Surgical site infections (SSIs) are a risk for the more than 10 million patients who undergo inpatient surgical procedures every year in the United States. Between 300,000 and 500,000 Americans develop SSIs annually. SSIs are defined as infections related to an operative procedure that occur at...
By Samantha Kuplicki MSN, APRN-CNS, AGCNS-BC, CWS, CWCN, CFCN
Part 2 in a series exploring topics related to surgical site infections. For Part 1, click here.
Identifying the presence of Surgical Site Infections (SSIs) is an important, basic skill for the wound specialist, and even more essential is understanding how to apply evidence-based, risk-reducing interventions. SSIs are particularly problematic because of the multiple factors contributing to their development, including those that are directly patient-related (modifiable or non-modifiable), and non-patient related (facility, procedure, pre-op, intra-op, and post-op). Due to the multifaceted nature of SSIs, we must address specific issues simultaneously in order to successfully reduce the patient’s risk.
Surgical Site Infections and Patient-Specifc Risk Factors
Patient-specific risk factors are arguably some of the most challenging to tackle. We must attempt to compensate for those elements we cannot augment, including advanced age, past medical interventions (such as radiation), and personal history/propensity for actual infection. For this installment, we will limit our discussion to modifiable patient-specific risk factors.
- Optimal blood glucose values are encouraged in the immediate preoperative period when possible.
- High HgbA1C values are not independent predictors of SSI risk.
- No evidence to demonstrate that improving HgBA1C value in an individual will decrease SSI risk (short term normalization of blood glucose values is more important than control of HgBA1C).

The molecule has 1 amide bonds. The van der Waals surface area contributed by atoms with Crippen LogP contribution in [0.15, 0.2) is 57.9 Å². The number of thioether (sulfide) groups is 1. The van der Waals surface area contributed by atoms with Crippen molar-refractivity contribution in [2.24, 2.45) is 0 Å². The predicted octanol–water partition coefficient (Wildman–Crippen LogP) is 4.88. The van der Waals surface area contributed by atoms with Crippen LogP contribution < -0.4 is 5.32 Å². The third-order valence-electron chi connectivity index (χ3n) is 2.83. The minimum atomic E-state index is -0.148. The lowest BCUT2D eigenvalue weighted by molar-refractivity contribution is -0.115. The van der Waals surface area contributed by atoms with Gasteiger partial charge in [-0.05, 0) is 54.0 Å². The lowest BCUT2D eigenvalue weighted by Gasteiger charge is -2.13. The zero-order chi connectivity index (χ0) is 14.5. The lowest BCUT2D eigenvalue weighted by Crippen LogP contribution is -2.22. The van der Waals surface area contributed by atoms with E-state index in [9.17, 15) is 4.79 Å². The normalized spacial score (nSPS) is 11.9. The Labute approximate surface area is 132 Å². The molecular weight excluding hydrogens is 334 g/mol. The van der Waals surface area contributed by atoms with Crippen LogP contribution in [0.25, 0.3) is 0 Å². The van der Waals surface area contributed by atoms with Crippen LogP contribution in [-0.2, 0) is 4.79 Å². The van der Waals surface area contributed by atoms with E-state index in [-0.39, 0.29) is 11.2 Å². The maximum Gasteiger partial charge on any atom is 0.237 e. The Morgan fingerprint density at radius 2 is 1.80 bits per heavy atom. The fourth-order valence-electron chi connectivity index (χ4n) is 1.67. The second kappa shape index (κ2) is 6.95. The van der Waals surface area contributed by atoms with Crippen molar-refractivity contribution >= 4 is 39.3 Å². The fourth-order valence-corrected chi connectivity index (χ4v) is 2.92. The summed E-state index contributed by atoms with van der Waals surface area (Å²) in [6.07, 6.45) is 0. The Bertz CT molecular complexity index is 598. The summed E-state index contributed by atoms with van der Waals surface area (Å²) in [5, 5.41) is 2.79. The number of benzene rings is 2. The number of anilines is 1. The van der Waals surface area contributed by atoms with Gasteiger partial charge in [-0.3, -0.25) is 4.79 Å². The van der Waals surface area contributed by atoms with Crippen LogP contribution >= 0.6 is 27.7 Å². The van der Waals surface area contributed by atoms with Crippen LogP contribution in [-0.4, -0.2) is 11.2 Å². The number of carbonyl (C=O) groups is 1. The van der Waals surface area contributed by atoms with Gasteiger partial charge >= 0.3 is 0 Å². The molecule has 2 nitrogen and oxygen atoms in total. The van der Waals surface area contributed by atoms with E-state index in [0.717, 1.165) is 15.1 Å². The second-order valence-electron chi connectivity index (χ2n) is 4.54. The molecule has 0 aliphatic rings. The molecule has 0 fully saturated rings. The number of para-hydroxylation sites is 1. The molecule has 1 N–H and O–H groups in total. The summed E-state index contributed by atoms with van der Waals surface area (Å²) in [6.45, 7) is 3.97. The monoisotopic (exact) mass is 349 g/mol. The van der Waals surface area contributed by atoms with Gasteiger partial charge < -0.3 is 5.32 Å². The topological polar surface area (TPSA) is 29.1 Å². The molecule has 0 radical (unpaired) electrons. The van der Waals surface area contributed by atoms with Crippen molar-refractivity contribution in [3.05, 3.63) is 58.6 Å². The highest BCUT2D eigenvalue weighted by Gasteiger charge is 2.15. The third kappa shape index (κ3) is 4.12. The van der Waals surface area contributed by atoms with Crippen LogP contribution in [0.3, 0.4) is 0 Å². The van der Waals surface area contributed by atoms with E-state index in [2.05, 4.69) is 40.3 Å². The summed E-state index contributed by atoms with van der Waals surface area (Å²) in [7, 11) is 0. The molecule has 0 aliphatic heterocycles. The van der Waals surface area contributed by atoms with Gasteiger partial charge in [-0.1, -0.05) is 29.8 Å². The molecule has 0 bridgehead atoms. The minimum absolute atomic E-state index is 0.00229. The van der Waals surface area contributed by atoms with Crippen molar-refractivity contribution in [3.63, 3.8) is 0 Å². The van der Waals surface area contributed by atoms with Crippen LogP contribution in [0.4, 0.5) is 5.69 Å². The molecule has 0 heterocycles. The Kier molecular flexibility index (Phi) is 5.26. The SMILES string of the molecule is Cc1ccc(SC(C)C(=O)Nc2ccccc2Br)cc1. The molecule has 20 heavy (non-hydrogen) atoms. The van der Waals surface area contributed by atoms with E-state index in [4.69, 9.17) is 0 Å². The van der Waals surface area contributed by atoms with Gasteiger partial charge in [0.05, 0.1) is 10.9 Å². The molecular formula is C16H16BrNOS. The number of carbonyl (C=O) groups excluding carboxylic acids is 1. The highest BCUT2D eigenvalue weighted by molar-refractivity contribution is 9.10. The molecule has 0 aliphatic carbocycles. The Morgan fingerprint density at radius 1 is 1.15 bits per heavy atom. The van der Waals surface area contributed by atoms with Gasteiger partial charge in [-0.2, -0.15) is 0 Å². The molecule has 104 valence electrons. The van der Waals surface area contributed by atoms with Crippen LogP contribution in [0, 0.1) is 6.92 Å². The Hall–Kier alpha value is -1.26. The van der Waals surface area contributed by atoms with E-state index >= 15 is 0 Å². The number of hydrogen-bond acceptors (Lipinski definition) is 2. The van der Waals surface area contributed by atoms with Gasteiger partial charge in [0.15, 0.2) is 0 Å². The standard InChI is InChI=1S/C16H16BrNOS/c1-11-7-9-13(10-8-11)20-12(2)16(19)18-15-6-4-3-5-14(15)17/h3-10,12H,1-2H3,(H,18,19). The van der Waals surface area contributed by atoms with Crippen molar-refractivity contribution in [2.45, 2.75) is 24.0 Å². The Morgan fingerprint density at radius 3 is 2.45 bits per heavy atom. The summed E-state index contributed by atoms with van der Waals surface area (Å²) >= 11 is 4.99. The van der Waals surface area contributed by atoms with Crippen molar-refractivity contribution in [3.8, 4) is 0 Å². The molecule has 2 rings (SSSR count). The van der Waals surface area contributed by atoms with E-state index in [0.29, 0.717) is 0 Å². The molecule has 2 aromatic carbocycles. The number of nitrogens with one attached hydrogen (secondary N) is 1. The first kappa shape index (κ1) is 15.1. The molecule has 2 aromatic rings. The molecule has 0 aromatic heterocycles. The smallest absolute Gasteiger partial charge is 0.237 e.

- Morbidly obese (BMI > 40kg/m2) individuals are at 1.3x higher risk of SSI compared to normal weight (BMI 18.5-25 kg/m2), with procedures involving the abdominal wall being subject to the highest risk.
- Abdominal wall thickness is an independent risk factor for SSI (thicker->higher risk).
- A 3-year study of 142 institutions revealed alcohol abuse to be an independent risk factor for SSI.
Tobacco Abuse (current or history of)
- Smokers have the highest risk of SSI.
- Former smokers still at higher risk than non-smokers.
- Preoperative serum albumin levels below 3.5mg/dL (normal 3.5-5.0 mg/dL), which could be suggestive of protein-calorie malnutrition or hepatic compromise, put patients at higher SSI risk related to problems with wound healing.
Serum Bilirubin (total)
- Total serum bilirubin levels below 1.0mg/dL indicate underlying hepatic issues and subsequent concerns related to protein synthesis and wound healing.
- Patients with therapeutically-induced immunosuppression for various conditions, and patients with disease states that predispose them to being in an immunosuppressed state, are at increased SSI risk